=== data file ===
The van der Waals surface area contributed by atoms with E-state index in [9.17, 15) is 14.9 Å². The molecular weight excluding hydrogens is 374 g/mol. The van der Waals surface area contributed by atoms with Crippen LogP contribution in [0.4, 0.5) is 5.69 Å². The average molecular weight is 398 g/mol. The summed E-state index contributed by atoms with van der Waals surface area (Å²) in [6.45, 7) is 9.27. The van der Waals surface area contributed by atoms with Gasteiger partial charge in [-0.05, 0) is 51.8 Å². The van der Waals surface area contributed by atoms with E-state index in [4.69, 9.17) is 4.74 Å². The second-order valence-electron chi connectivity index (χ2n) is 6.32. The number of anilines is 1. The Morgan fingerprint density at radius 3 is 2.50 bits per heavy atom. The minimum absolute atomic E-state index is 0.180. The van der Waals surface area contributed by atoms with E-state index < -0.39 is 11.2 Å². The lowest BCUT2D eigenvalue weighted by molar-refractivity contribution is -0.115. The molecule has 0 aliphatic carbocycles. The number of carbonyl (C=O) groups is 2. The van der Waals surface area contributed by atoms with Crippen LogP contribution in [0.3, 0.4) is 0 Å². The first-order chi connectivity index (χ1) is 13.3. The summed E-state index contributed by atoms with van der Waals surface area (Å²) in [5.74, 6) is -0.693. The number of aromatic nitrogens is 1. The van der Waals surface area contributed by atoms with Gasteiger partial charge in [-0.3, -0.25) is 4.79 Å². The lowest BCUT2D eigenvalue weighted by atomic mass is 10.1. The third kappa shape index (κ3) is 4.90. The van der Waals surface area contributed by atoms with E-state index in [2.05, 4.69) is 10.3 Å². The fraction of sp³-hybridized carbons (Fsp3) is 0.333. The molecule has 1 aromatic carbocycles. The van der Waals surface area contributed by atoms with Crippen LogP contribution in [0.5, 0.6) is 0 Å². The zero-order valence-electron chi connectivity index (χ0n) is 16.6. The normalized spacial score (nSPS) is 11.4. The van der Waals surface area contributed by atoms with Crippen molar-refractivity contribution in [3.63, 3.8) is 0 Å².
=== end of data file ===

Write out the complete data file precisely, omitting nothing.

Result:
The van der Waals surface area contributed by atoms with E-state index in [9.17, 15) is 14.9 Å². The molecular weight excluding hydrogens is 374 g/mol. The van der Waals surface area contributed by atoms with Crippen LogP contribution in [0.4, 0.5) is 5.69 Å². The average molecular weight is 398 g/mol. The summed E-state index contributed by atoms with van der Waals surface area (Å²) in [6.45, 7) is 9.27. The van der Waals surface area contributed by atoms with Gasteiger partial charge in [-0.05, 0) is 51.8 Å². The van der Waals surface area contributed by atoms with E-state index in [4.69, 9.17) is 4.74 Å². The second-order valence-electron chi connectivity index (χ2n) is 6.32. The number of anilines is 1. The Morgan fingerprint density at radius 3 is 2.50 bits per heavy atom. The minimum absolute atomic E-state index is 0.180. The van der Waals surface area contributed by atoms with E-state index < -0.39 is 11.2 Å². The lowest BCUT2D eigenvalue weighted by molar-refractivity contribution is -0.115. The molecule has 0 aliphatic carbocycles. The number of carbonyl (C=O) groups is 2. The van der Waals surface area contributed by atoms with Crippen LogP contribution in [0.3, 0.4) is 0 Å². The first-order chi connectivity index (χ1) is 13.3. The summed E-state index contributed by atoms with van der Waals surface area (Å²) in [5.74, 6) is -0.693. The number of aromatic nitrogens is 1. The van der Waals surface area contributed by atoms with Gasteiger partial charge in [-0.3, -0.25) is 4.79 Å². The lowest BCUT2D eigenvalue weighted by atomic mass is 10.1. The third kappa shape index (κ3) is 4.90. The van der Waals surface area contributed by atoms with E-state index in [2.05, 4.69) is 10.3 Å². The fraction of sp³-hybridized carbons (Fsp3) is 0.333. The molecule has 1 aromatic carbocycles. The van der Waals surface area contributed by atoms with Crippen LogP contribution in [0.5, 0.6) is 0 Å². The zero-order valence-electron chi connectivity index (χ0n) is 16.6. The normalized spacial score (nSPS) is 11.4. The van der Waals surface area contributed by atoms with Crippen molar-refractivity contribution in [3.63, 3.8) is 0 Å².